Eventually we cleared up, topped up the sun cream and continued along the track at the bottom of the embankment.  About two hours later, we were having another break when two cyclists passed us. Three people in six hours! Not bad for less than 40 miles from the centre of London!

We passed the remains of wartime buildings on the marshes. A decoy airfield was set up here to draw bombers away from towns like Gravesend and there has in the past been a gunpowder factory. Also here are the remains of practice trenches used to train soldiers in WW1 in the science of building sustainable trenches before they went to the front.
        
Finally, finally we reached the end of the path at Cliffe Creek. There was a bench here, high on the bank looking over the river which was a bit busier now as the tide was coming up. We had a good rest and plenty to drink as the prospect of a loo was quite close now!

 It was not quite as near as we thought but we took the last lap of the walk at good speed in order to be at the village of Cliffe in time for the last bus back to Gravesend.

As we turned away from the river to follow Cliffe Creek inland, we began to meet more people. This was the site of the chalk quarries and the cement works which had once made Cliffe prosperous. Now the quarries have been made into a wildlife sanctuary and the paths are wide and easy to follow. It was a little further than we had expected and it was good to finally arrive into civilisation again. We knew that the bus stop and public toilets were outside the Six Bells pub and we followed the sound of children playing on a bouncy castle to find it.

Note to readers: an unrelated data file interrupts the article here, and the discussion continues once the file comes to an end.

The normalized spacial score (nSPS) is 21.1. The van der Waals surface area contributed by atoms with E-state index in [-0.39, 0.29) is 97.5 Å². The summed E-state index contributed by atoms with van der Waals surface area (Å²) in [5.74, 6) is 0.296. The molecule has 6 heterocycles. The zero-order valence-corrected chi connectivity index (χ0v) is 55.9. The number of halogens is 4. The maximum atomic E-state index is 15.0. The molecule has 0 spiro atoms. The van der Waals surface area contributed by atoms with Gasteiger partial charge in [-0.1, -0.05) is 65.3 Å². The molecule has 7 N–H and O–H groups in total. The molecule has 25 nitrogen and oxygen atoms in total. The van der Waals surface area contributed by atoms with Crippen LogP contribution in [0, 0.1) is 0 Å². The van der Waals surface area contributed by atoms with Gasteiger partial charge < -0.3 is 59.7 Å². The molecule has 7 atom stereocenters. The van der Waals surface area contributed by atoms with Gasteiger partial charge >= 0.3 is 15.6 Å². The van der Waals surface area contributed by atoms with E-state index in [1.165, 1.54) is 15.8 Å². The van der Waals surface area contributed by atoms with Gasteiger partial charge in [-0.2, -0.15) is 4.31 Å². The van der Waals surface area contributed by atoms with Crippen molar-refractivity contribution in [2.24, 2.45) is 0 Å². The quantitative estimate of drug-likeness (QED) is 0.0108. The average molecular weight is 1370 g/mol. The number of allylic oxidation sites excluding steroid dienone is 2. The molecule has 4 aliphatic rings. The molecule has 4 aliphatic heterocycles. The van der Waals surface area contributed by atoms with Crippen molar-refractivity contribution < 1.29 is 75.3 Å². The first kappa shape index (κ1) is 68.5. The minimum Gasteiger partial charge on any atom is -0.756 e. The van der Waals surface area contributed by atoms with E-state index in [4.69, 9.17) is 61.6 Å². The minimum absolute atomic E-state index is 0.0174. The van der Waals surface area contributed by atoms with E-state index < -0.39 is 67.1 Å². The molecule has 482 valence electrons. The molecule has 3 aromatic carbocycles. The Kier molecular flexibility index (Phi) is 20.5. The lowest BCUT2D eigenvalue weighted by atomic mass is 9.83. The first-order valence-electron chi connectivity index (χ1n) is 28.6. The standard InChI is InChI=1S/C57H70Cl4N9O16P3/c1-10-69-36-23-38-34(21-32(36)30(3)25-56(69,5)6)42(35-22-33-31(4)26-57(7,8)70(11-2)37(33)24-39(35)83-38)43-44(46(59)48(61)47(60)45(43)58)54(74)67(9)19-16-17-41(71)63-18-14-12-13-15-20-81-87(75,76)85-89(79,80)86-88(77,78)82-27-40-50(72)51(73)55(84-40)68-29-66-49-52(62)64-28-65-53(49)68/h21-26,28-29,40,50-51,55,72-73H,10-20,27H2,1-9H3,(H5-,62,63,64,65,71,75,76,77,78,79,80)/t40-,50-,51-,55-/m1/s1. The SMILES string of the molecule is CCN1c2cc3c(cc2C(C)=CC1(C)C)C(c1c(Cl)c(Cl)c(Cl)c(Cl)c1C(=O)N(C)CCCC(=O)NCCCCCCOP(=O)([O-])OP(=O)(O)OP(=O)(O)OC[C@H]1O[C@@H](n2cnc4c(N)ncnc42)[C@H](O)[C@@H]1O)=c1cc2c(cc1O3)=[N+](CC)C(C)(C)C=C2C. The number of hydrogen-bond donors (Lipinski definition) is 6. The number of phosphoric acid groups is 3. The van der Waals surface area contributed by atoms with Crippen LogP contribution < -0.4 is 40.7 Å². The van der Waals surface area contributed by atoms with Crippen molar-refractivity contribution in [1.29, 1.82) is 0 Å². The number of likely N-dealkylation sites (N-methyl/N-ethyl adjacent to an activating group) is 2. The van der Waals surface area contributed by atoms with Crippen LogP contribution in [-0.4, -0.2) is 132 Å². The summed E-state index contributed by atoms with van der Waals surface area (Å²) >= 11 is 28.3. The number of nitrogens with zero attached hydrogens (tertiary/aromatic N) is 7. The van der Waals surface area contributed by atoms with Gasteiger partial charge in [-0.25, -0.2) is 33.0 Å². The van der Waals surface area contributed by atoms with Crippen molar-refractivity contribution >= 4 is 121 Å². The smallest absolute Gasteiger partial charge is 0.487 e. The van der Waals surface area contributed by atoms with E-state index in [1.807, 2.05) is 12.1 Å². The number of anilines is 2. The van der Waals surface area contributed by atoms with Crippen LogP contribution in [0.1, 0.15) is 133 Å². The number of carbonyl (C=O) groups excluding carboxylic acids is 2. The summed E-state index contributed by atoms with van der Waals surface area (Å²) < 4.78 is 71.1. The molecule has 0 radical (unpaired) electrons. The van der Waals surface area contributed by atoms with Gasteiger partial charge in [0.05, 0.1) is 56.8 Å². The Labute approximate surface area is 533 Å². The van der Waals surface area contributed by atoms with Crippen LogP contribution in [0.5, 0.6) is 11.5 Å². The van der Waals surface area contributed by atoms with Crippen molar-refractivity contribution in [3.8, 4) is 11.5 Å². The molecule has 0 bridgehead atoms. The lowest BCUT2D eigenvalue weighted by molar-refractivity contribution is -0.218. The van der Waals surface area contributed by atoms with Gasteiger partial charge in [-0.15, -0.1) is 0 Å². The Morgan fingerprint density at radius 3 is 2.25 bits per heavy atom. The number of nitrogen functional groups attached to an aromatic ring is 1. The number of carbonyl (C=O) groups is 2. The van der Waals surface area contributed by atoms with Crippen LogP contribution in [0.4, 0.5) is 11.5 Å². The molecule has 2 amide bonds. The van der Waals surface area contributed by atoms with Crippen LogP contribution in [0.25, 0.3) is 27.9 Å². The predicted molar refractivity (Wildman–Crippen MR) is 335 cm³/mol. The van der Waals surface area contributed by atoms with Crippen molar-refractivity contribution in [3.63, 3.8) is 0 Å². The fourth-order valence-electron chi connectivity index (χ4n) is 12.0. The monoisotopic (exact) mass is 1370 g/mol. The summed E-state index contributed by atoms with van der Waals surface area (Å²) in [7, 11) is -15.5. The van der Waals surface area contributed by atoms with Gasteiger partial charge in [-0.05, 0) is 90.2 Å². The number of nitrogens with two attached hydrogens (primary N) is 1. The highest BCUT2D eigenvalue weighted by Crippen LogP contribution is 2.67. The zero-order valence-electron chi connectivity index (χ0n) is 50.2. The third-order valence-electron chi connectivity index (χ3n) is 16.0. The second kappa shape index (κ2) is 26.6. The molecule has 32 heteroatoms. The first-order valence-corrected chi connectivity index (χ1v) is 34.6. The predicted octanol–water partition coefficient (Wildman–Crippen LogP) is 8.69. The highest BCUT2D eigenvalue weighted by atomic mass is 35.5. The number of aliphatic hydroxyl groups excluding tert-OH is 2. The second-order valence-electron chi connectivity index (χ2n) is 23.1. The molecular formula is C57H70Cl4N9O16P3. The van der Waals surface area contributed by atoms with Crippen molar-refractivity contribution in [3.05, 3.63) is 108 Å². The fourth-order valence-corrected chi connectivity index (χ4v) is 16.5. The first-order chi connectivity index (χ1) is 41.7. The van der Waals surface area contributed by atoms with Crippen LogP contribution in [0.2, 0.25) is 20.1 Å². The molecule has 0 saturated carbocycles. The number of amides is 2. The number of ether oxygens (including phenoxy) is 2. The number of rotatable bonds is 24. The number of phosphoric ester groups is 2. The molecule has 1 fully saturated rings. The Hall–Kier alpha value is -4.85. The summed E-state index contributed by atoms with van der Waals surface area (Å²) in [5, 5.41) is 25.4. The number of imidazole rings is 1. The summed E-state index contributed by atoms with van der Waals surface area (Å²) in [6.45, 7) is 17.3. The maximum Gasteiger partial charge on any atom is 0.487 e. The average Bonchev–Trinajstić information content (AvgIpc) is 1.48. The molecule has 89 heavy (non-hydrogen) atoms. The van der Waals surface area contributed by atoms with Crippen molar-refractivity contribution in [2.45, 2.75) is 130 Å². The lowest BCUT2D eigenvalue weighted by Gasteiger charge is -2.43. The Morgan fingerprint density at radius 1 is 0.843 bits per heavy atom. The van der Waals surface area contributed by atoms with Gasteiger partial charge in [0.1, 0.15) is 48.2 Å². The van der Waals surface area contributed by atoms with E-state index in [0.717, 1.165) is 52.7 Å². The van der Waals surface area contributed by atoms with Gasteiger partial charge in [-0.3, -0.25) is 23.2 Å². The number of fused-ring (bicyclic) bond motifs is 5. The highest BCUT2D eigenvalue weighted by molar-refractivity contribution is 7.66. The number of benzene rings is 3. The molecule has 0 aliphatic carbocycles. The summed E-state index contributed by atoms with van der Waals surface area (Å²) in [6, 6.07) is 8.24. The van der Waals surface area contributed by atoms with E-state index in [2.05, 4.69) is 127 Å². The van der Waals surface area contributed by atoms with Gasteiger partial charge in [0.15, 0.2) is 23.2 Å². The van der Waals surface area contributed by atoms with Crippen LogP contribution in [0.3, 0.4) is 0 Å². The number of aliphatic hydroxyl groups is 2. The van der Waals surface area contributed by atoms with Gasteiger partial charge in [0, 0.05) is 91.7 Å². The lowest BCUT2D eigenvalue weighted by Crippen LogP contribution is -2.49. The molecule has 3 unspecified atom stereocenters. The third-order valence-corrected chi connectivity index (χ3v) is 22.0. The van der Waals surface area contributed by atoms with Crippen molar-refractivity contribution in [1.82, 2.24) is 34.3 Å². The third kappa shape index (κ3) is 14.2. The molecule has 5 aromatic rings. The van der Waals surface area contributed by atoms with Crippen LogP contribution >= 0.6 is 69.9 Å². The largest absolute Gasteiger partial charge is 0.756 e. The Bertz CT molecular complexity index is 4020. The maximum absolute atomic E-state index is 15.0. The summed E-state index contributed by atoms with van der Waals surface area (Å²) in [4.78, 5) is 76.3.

The toilets were open and clean but slightly odd because once the cubicle door was closed there was no light so relief happened in pitch darkness. At least it happened! We had about twenty minutes to wait for the bus so we sat in the shade on the church wall and finished all the bottles of water we had with us. A lovely chatty bus driver took us back to Gravesend. It was never going to be one of those direct routes and every time we seemed to be getting somewhere we turned off the main road into yet another village. However, we enjoyed the ride and it was good to be sitting down in the shade. Coffee, tea and biscuits in Gravesend were very welcome before heading to the station to begin the journey home.


St Mary Hoo 09.30
Cliffe 16.35
28346 steps
11.27 miles



Walk 48
Strood to St Mary Hoo, Kent
Wednesday 15th July 2015

The terrifying crossing of the Hoo peninsula had been the cause of much discussion and planning over the winter. The Hoo is a squashed balloon shaped piece of land separating the Medway flowing north along its eastern edge from the Thames flowing east along the northern edge.
It is impossible to walk right around it as the eastern side is occupied by power stations and industrial sites so a route had to be chosen to bypass these. The other problem is that the northern edge of the peninsula is remarkably remote even though it is on the bank of a busy river. There is a path along the boundary but no access inland from it for many miles because of marshes. There are a few villages scattered across the landscape but public transport is limited and places to stay non-existent. We eventually decided that the best strategy for us would be to do it in three walks, two of about nine miles and one of about twelve. All would be possible as day outings; long days but easier and cheaper than staying over in one of the local towns.